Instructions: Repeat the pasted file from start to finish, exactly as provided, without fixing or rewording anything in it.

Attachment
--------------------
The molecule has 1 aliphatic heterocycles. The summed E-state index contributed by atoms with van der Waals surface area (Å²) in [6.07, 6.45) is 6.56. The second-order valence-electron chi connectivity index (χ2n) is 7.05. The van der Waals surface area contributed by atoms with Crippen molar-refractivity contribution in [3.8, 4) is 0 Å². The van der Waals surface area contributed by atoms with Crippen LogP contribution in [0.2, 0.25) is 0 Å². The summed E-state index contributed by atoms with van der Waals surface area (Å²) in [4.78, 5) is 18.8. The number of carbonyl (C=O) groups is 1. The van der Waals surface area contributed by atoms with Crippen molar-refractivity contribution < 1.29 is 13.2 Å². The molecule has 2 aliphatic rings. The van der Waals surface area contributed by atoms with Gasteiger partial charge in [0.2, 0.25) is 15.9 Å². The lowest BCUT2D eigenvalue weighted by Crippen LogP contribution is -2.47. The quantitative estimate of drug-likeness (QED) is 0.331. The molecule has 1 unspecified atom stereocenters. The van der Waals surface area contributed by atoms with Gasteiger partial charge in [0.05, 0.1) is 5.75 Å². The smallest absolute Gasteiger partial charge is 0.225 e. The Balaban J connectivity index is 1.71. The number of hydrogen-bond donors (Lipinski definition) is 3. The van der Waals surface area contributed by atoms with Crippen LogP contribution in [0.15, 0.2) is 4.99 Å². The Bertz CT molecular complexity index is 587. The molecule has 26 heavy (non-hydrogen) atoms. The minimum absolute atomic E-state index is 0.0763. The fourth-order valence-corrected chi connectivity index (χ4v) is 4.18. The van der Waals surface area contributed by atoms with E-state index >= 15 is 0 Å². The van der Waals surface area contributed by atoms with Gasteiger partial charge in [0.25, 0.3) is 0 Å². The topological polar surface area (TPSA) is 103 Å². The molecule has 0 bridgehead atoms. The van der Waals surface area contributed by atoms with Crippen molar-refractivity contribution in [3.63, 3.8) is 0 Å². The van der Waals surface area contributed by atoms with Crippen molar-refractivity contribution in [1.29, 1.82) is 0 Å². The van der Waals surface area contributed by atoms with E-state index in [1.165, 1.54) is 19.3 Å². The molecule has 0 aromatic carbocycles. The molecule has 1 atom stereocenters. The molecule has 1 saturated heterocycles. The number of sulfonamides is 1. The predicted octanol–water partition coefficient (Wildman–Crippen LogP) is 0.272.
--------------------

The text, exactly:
The molecule has 1 aliphatic heterocycles. The summed E-state index contributed by atoms with van der Waals surface area (Å²) in [6.07, 6.45) is 6.56. The second-order valence-electron chi connectivity index (χ2n) is 7.05. The van der Waals surface area contributed by atoms with Crippen molar-refractivity contribution in [3.8, 4) is 0 Å². The van der Waals surface area contributed by atoms with Crippen LogP contribution in [0.2, 0.25) is 0 Å². The summed E-state index contributed by atoms with van der Waals surface area (Å²) in [4.78, 5) is 18.8. The number of carbonyl (C=O) groups is 1. The van der Waals surface area contributed by atoms with Crippen molar-refractivity contribution < 1.29 is 13.2 Å². The molecule has 2 aliphatic rings. The van der Waals surface area contributed by atoms with Gasteiger partial charge in [0.2, 0.25) is 15.9 Å². The lowest BCUT2D eigenvalue weighted by Crippen LogP contribution is -2.47. The quantitative estimate of drug-likeness (QED) is 0.331. The molecule has 1 unspecified atom stereocenters. The van der Waals surface area contributed by atoms with Gasteiger partial charge in [0.05, 0.1) is 5.75 Å². The smallest absolute Gasteiger partial charge is 0.225 e. The Balaban J connectivity index is 1.71. The number of hydrogen-bond donors (Lipinski definition) is 3. The van der Waals surface area contributed by atoms with Crippen LogP contribution in [0.15, 0.2) is 4.99 Å². The Bertz CT molecular complexity index is 587. The molecule has 26 heavy (non-hydrogen) atoms. The minimum absolute atomic E-state index is 0.0763. The fourth-order valence-corrected chi connectivity index (χ4v) is 4.18. The van der Waals surface area contributed by atoms with E-state index >= 15 is 0 Å². The van der Waals surface area contributed by atoms with Gasteiger partial charge in [0.25, 0.3) is 0 Å². The topological polar surface area (TPSA) is 103 Å². The molecule has 0 bridgehead atoms. The van der Waals surface area contributed by atoms with Crippen molar-refractivity contribution in [3.63, 3.8) is 0 Å². The van der Waals surface area contributed by atoms with Crippen molar-refractivity contribution in [1.29, 1.82) is 0 Å². The van der Waals surface area contributed by atoms with E-state index in [1.165, 1.54) is 19.3 Å². The molecule has 0 aromatic carbocycles. The molecule has 1 atom stereocenters. The molecule has 1 saturated heterocycles. The number of sulfonamides is 1. The predicted octanol–water partition coefficient (Wildman–Crippen LogP) is 0.272.